ML: I don't think there are any immediate plans to give the book a new title. As for the rest of your question, stepping from the shadows of one's father is always a complicated matter, but in Daken's case, he didn't even meet his real father until he was around sixty years old. I don't believe that he thinks there's a shadow over him at all.
Daken feels like his own man. He is totally confident. As far as he's concerned, the only thing he shares with his father is a healing factor and some claws. I also don't think you'll find him taking on a new moniker in the future. He's Wolverine because that's what Osborn wants him to be, and it suits his purpose – for now. He'll shed that skin when it’s time. Names are ultimately meaningless to Daken – code names, especially.
As long as we’re chatting about Daken, Kal Jafar wanted to add a few questions to the queue…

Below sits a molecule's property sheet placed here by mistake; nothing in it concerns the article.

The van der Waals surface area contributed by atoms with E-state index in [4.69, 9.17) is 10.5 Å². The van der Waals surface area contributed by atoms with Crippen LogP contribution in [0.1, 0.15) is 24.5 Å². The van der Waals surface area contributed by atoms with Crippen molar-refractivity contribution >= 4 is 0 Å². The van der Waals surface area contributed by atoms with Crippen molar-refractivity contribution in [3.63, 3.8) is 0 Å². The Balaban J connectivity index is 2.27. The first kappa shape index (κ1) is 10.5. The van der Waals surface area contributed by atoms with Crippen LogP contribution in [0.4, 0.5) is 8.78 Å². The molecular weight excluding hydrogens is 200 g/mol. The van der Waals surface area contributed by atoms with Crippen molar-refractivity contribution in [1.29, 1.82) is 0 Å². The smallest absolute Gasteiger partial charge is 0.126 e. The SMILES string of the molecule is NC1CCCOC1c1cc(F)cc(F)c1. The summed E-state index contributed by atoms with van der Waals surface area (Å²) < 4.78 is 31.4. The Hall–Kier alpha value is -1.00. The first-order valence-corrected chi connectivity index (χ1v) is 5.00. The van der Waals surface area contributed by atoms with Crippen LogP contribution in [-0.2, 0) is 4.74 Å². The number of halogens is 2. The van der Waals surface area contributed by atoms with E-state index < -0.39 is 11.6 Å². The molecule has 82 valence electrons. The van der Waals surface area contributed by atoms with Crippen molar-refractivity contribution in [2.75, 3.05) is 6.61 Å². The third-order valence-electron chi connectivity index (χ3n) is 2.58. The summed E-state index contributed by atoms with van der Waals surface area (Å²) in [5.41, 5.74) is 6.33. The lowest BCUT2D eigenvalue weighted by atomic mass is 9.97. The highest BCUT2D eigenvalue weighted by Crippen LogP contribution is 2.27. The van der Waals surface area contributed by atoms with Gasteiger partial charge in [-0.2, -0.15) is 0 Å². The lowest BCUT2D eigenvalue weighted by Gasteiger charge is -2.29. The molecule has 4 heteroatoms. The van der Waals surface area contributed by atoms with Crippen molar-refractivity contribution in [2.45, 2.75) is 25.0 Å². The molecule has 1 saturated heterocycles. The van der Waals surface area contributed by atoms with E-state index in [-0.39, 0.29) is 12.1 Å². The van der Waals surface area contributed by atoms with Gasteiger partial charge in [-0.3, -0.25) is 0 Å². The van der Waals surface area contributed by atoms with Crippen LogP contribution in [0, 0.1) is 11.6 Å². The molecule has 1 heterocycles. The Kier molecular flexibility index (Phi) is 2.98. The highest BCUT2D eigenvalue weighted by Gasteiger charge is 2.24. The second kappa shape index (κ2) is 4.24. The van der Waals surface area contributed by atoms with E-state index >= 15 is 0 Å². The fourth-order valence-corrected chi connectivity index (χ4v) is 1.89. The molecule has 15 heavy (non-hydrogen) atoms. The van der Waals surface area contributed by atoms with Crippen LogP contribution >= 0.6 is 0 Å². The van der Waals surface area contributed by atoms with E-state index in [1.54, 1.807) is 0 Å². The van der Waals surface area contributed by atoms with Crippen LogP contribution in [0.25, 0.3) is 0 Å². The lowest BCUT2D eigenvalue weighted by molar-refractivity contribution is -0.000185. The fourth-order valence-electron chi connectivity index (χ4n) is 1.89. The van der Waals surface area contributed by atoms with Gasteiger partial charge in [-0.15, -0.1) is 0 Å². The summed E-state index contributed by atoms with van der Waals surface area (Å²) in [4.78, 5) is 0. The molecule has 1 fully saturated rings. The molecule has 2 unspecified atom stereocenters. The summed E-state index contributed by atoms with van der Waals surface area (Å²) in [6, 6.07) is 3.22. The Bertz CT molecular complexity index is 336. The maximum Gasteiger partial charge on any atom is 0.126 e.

I was wondering if Romulus or any of his lackeys would be appearing in “Dark Wolverine,” or will they be sticking to “Wolverine: Origins?”
|Pages from "Dark Wolverine" #77|
DW: A crossover is planned between the two titles, beginning in…February, I believe?
ML: Maybe April. I'm not sure, actually. All I know is that leading up to that crossover, Daken will be spending some time... getting into himself.
Is Daken going to get his own rogues’ gallery?
DW: Eventually, yes.
ML: Yup. Although Daken, in some ways, is his own worst enemy. He is both hero and villain of the story, which will be explored more fully in the next arc.